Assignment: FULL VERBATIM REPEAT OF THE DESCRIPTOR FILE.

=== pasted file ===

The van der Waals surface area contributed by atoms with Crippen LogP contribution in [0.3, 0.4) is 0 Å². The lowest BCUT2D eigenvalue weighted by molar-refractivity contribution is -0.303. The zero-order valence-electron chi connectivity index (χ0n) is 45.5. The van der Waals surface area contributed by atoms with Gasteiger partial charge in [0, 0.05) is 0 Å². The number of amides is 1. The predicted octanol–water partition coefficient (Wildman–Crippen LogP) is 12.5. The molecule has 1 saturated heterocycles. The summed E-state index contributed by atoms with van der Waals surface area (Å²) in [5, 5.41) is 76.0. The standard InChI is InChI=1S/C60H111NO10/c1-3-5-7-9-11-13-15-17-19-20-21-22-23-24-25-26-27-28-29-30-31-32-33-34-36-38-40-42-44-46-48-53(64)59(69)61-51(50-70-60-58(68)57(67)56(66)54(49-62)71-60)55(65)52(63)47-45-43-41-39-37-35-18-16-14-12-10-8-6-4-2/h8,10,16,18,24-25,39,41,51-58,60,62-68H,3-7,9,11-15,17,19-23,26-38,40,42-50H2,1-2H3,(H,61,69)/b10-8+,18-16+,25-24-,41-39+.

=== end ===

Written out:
The van der Waals surface area contributed by atoms with Crippen LogP contribution in [0.3, 0.4) is 0 Å². The lowest BCUT2D eigenvalue weighted by molar-refractivity contribution is -0.303. The zero-order valence-electron chi connectivity index (χ0n) is 45.5. The van der Waals surface area contributed by atoms with Gasteiger partial charge in [0, 0.05) is 0 Å². The number of amides is 1. The predicted octanol–water partition coefficient (Wildman–Crippen LogP) is 12.5. The molecule has 1 saturated heterocycles. The summed E-state index contributed by atoms with van der Waals surface area (Å²) in [5, 5.41) is 76.0. The standard InChI is InChI=1S/C60H111NO10/c1-3-5-7-9-11-13-15-17-19-20-21-22-23-24-25-26-27-28-29-30-31-32-33-34-36-38-40-42-44-46-48-53(64)59(69)61-51(50-70-60-58(68)57(67)56(66)54(49-62)71-60)55(65)52(63)47-45-43-41-39-37-35-18-16-14-12-10-8-6-4-2/h8,10,16,18,24-25,39,41,51-58,60,62-68H,3-7,9,11-15,17,19-23,26-38,40,42-50H2,1-2H3,(H,61,69)/b10-8+,18-16+,25-24-,41-39+.